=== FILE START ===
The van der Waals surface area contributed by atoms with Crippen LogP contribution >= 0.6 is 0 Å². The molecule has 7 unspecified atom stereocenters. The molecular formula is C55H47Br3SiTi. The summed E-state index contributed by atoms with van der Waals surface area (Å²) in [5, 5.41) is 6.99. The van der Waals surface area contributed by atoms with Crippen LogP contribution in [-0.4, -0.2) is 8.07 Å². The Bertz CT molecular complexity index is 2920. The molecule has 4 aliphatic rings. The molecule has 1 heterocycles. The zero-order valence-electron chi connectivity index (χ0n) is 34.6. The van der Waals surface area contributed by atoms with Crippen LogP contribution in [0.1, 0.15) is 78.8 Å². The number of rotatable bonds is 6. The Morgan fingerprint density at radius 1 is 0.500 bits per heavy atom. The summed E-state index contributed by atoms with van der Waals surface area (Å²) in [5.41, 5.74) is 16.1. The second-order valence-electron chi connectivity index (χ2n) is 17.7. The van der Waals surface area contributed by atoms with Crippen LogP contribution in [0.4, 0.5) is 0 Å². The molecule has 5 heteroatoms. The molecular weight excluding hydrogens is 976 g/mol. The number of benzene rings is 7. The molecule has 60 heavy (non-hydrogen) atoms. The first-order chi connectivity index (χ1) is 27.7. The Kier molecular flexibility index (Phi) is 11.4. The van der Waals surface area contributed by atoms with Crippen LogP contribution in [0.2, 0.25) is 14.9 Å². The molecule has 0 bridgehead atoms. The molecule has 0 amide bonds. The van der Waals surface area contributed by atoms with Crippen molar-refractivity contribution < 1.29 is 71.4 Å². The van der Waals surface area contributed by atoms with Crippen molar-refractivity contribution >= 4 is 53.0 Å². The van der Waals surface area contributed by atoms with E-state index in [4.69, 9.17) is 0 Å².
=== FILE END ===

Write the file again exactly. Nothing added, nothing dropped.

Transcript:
The van der Waals surface area contributed by atoms with Crippen LogP contribution >= 0.6 is 0 Å². The molecule has 7 unspecified atom stereocenters. The molecular formula is C55H47Br3SiTi. The summed E-state index contributed by atoms with van der Waals surface area (Å²) in [5, 5.41) is 6.99. The van der Waals surface area contributed by atoms with Crippen LogP contribution in [-0.4, -0.2) is 8.07 Å². The Bertz CT molecular complexity index is 2920. The molecule has 4 aliphatic rings. The molecule has 1 heterocycles. The zero-order valence-electron chi connectivity index (χ0n) is 34.6. The van der Waals surface area contributed by atoms with Crippen LogP contribution in [0.1, 0.15) is 78.8 Å². The number of rotatable bonds is 6. The Morgan fingerprint density at radius 1 is 0.500 bits per heavy atom. The summed E-state index contributed by atoms with van der Waals surface area (Å²) in [5.41, 5.74) is 16.1. The second-order valence-electron chi connectivity index (χ2n) is 17.7. The van der Waals surface area contributed by atoms with Crippen LogP contribution in [0.4, 0.5) is 0 Å². The molecule has 5 heteroatoms. The molecular weight excluding hydrogens is 976 g/mol. The number of benzene rings is 7. The molecule has 60 heavy (non-hydrogen) atoms. The first-order chi connectivity index (χ1) is 27.7. The Kier molecular flexibility index (Phi) is 11.4. The van der Waals surface area contributed by atoms with Crippen LogP contribution in [0.2, 0.25) is 14.9 Å². The molecule has 0 bridgehead atoms. The molecule has 0 amide bonds. The van der Waals surface area contributed by atoms with Crippen molar-refractivity contribution < 1.29 is 71.4 Å². The van der Waals surface area contributed by atoms with Crippen molar-refractivity contribution >= 4 is 53.0 Å². The van der Waals surface area contributed by atoms with E-state index in [4.69, 9.17) is 0 Å².